Angiography involves the use of x-ray imaging to examine blood vessels. The images generated during an angiography procedure are known as angiograms.
First, a needle is placed into the femoral artery. All areas of the body can be addressed from this one site. After needle access is established, catheters and wires are threaded through the arterial system to the target area of interest.
When the imaging is performed, an iodine-based contrast medium is usually injected into the system. The medium highlights the blood moving through the vessels.
Angiograms are performed in hospitals with patients usually under local anesthesia. The procedure may take from 20 minutes to several hours, depending on the difficulty of the test and how much contrast is required.
The Need for Angiography
If a patient has problems with their circulation, a physician may suggest that the patient undergoes an angiography to determine what is causing the problems. The results of the test may also help the physician develop treatment options.
Angiography can be used to detect significant arterial disease, which can lead to such conditions as stroke, heart attack, gangrene, and organ failure. The imagery from coronary angiography can help physicians plan a patient’s treatment for angina and heart attacks.
Types of Angiography
A variety of angiography procedures are available that can be harnessed to diagnose different medical conditions.
- Computed tomography angiography (CTA) utilizes x-rays, software, and hardware to produce horizontal, or axial, images, or slices, of blood vessels for diagnosis.
- Coronary angiography visualizes the inside of the coronary arteries. These images can locate stenoses in the arteries that may be responsible for chest pain, and which could cause a heart attack.
- Digital subtraction angiography (DSA) images blood vessels in the brain to check blood flow.
- Radionuclide angiography is a nuclear medicine procedure. A small amount of radionuclide (radiopharmaceutical or radioactive tracer), aids the examination of the target tissue. Resting radionuclide angiography assesses the heart's chambers in motion.
- Pulmonary angiography images the blood vessels to evaluate various conditions, such as aneurysm, stenosis, or blockages.
- Magnetic resonance angiography (MRA) uses magnetic resonance imaging (MRI) and contrast dye to visualize blood vessels. Physicians often use MRA to examine the heart and other soft tissues, and to assess blood flow.
- Renal angiography, also called arteriography, images the renal blood vessels to detect any signs of blockage or abnormalities affecting the blood supply to the kidneys.
During an angiography, certain therapies can be performed, such as angioplasty or stent placement. Percutaneous coronary intervention (PCI), known as coronary angioplasty, is a non-surgical procedure that opens narrow or blocked coronary arteries.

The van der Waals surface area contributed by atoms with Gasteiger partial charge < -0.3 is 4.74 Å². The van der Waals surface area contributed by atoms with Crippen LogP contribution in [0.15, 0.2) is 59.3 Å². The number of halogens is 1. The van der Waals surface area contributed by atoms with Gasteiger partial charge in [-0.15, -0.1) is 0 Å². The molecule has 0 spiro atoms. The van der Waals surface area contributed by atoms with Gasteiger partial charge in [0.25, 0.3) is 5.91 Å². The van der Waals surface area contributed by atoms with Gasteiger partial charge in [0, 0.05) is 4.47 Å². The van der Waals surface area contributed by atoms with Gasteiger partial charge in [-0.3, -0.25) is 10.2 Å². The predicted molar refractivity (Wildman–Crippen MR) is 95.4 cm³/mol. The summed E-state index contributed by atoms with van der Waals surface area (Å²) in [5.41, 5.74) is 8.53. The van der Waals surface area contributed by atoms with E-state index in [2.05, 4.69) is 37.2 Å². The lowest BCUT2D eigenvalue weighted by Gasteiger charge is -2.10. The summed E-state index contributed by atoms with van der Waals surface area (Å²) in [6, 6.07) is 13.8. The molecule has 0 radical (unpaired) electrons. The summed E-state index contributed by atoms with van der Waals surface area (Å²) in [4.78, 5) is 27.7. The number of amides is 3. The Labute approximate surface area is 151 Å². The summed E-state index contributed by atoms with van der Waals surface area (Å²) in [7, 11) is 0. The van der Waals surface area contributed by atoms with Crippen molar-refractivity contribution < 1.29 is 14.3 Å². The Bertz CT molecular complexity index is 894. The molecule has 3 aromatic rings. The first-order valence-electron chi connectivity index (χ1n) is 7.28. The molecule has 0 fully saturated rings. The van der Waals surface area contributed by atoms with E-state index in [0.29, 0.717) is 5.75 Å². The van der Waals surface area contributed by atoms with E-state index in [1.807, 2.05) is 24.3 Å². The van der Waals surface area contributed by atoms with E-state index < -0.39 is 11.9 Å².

The procedure restores blood flow to the heart muscle, which may have been blocked by plaque buildup. If the plaque ruptures, a blood clot can form on its surface.
A large clot has the potential to block the flow of blood through a coronary artery, a common cause of a heart attack. Over time, ruptured plaque also hardens and narrows the coronary arteries.
PCI can restore blood flow to the heart. During the procedure, a thin, flexible catheter with a balloon at its tip is threaded through a blood vessel to the affected artery, guided by x-ray imaging.
Once in place, the balloon is inflated to compress the plaque against the artery wall. This restores blood flow through the artery.
The procedure can optimize symptoms of coronary heart disease, including angina. The procedure also can lessen heart muscle damage caused by a heart attack.
Stents can be placed in arteries during PCI. Before the balloon is inflated, a stent is placed around it. When the tip of the catheter moves to the desired site, the balloon is inflated, pushing plaque against the artery wall. This widens the artery and helps restore blood flow. The fully extended balloon also expands the stent, pushing it into place in the artery.
The balloon is deflated and pulled out along with the catheter. The stent remains in the artery. Over time, cells grow to cover the mesh of the stent.
With angiography, patients may experience bleeding or bruising where the artery was entered. They may have an allergic reaction to the contrast. Not often, the access artery may be blocked. Very rarely during angioplasty or stent placement, part of the arterial blockage can break off and travel to other arteries.
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Last Updated: Feb 20, 2019
Joseph Constance has written about research, development, and markets in the health care and related fields. He has authored a number of articles, and business analysis/market research reports in the medical device, clinical diagnostics, and pharmaceutical areas. Joseph holds an MA from New York University in Communications. He enjoys spending time with his wife, biking, traveling, and learning about different cultures.
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